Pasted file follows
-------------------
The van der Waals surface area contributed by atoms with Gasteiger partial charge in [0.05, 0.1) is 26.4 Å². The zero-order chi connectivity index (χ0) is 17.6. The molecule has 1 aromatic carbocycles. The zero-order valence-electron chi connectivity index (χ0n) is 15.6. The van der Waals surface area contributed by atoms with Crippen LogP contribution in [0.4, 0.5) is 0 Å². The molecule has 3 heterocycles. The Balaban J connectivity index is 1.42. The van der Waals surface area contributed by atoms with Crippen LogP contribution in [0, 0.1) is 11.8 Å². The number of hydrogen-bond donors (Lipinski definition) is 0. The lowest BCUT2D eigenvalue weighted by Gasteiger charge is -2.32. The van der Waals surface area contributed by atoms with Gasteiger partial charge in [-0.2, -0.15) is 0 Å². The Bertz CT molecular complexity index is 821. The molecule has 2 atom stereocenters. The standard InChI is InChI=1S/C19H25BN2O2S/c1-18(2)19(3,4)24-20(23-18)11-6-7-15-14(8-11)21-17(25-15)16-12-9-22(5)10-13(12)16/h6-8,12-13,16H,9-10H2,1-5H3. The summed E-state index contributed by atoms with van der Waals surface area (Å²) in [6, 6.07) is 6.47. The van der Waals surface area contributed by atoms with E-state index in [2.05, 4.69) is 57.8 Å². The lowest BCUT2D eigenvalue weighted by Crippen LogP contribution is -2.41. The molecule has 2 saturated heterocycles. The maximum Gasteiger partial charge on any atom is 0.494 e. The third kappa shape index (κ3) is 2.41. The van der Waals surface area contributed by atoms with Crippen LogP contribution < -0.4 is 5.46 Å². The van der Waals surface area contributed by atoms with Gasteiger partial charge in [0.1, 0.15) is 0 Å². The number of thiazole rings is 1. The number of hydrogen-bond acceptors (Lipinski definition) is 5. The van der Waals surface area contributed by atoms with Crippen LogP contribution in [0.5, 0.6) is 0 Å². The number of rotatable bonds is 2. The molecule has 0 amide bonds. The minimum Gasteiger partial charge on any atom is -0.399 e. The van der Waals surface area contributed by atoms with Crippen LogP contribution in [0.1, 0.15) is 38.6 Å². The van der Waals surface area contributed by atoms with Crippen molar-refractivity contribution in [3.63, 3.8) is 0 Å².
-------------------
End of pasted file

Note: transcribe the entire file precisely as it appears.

The van der Waals surface area contributed by atoms with Gasteiger partial charge in [0.05, 0.1) is 26.4 Å². The zero-order chi connectivity index (χ0) is 17.6. The molecule has 1 aromatic carbocycles. The zero-order valence-electron chi connectivity index (χ0n) is 15.6. The van der Waals surface area contributed by atoms with Crippen LogP contribution in [0.4, 0.5) is 0 Å². The molecule has 3 heterocycles. The Balaban J connectivity index is 1.42. The van der Waals surface area contributed by atoms with Crippen LogP contribution in [0, 0.1) is 11.8 Å². The number of hydrogen-bond donors (Lipinski definition) is 0. The lowest BCUT2D eigenvalue weighted by Gasteiger charge is -2.32. The van der Waals surface area contributed by atoms with Gasteiger partial charge in [-0.2, -0.15) is 0 Å². The Bertz CT molecular complexity index is 821. The molecule has 2 atom stereocenters. The standard InChI is InChI=1S/C19H25BN2O2S/c1-18(2)19(3,4)24-20(23-18)11-6-7-15-14(8-11)21-17(25-15)16-12-9-22(5)10-13(12)16/h6-8,12-13,16H,9-10H2,1-5H3. The summed E-state index contributed by atoms with van der Waals surface area (Å²) in [6, 6.07) is 6.47. The van der Waals surface area contributed by atoms with E-state index in [2.05, 4.69) is 57.8 Å². The lowest BCUT2D eigenvalue weighted by Crippen LogP contribution is -2.41. The molecule has 2 saturated heterocycles. The maximum Gasteiger partial charge on any atom is 0.494 e. The third kappa shape index (κ3) is 2.41. The van der Waals surface area contributed by atoms with Crippen LogP contribution < -0.4 is 5.46 Å². The van der Waals surface area contributed by atoms with Gasteiger partial charge in [0.1, 0.15) is 0 Å². The number of thiazole rings is 1. The number of hydrogen-bond acceptors (Lipinski definition) is 5. The van der Waals surface area contributed by atoms with Crippen LogP contribution in [0.5, 0.6) is 0 Å². The number of rotatable bonds is 2. The molecule has 0 amide bonds. The minimum Gasteiger partial charge on any atom is -0.399 e. The van der Waals surface area contributed by atoms with Crippen LogP contribution in [0.1, 0.15) is 38.6 Å². The van der Waals surface area contributed by atoms with Crippen molar-refractivity contribution in [3.63, 3.8) is 0 Å².